Make sure the game is easy to test. If you can change a level without recompiling, cool; if you can change a level without rebooting the game, awesome; if you can change a level without having to go through the entire game sequence, super; if you can change the level as you play it and rewind it to test your changes immediately, ultra-awesome. The shorter it takes for you to retest your game, the more you can play it and the better you can make your game come out.
Don't be afraid to throw away a level and remake it afterwards. As you learn more about the game you're making, your levels will be more fun. The first levels you made will probably have to be rewritten at the end. This also means that:
Leave the first level until last. The first level people play will probably have to be the best designed one, as first impressions count very much.
I have two specific experiences of two indie games I worked on, I would like to share (disclaimer: I made these games. I am including this information for illustrative purposes only. If you want more information about them, there are some links in my user page)
Game 1: action shooting game
Gameplay video: https://www.youtube.com/watch?v=n2t3nw4KQXQ
This was my first full game. Enemies shoot bullets at you, and you have to dodge the bullets while attacking the enemies.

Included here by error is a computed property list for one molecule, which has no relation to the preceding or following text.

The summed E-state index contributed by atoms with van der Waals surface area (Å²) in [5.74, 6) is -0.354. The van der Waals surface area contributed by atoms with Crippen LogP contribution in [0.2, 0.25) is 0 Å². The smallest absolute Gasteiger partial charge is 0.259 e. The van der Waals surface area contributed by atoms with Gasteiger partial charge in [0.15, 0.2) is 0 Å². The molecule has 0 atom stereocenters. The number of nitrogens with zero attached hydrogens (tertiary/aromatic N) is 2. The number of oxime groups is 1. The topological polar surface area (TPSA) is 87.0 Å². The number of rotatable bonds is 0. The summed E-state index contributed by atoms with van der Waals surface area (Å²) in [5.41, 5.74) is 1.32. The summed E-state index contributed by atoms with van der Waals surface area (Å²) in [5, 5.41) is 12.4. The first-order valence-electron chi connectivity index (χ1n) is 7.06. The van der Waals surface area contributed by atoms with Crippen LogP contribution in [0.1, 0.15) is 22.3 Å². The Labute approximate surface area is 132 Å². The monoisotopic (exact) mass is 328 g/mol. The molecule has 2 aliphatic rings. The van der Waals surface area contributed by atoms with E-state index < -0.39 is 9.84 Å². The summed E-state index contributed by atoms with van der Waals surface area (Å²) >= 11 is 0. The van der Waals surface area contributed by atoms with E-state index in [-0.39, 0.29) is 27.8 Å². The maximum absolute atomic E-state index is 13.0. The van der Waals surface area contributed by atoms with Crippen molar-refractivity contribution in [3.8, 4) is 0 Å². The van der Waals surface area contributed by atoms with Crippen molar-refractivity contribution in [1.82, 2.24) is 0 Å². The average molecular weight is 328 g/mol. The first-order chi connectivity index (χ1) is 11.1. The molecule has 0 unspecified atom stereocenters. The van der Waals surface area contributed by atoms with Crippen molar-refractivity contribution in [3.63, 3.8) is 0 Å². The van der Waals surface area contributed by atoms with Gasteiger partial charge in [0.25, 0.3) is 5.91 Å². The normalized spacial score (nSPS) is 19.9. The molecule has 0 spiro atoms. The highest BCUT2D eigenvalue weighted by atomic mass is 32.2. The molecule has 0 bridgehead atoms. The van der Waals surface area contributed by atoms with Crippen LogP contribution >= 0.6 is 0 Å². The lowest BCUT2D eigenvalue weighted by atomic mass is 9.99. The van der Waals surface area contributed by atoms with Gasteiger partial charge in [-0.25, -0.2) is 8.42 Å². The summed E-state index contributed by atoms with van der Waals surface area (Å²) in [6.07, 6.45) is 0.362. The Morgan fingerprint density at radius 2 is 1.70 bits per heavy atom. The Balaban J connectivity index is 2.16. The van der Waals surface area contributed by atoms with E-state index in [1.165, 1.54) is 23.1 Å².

Making the levels for this game was tough. I had played several action and shooting games, and cleared some on moderately hard difficulties, but I have to admit I am no pro-gamer.
The first thought I had was to simply have more enemies as the difficulty increases, and have enemies shoot more bullets at you. Certainly, that makes the game more difficult, but sometimes you will end up in places where there are so many bullets there are simply no way to avoid them. Simply increasing the amount of bullets is just not enough to vary the difficulty of the game.
Another thing I tried was to vary the speed of the bullets fired. It is not trivial whether faster bullets make the game easier (faster bullets mean less bullets on the screen at the same time) or harder (faster bullets require better reflexes to dodge)
It is also possible to make the bullets harder to dodge, by having them move in unconventional paths, or have them follow you or something.
Additionally, it is possible to make enemies take more damage to destroy, or make the player take less damage to destroy. If you're mixing this with other techniques, make sure you don't go overboard, as it is possible to make the game unfair.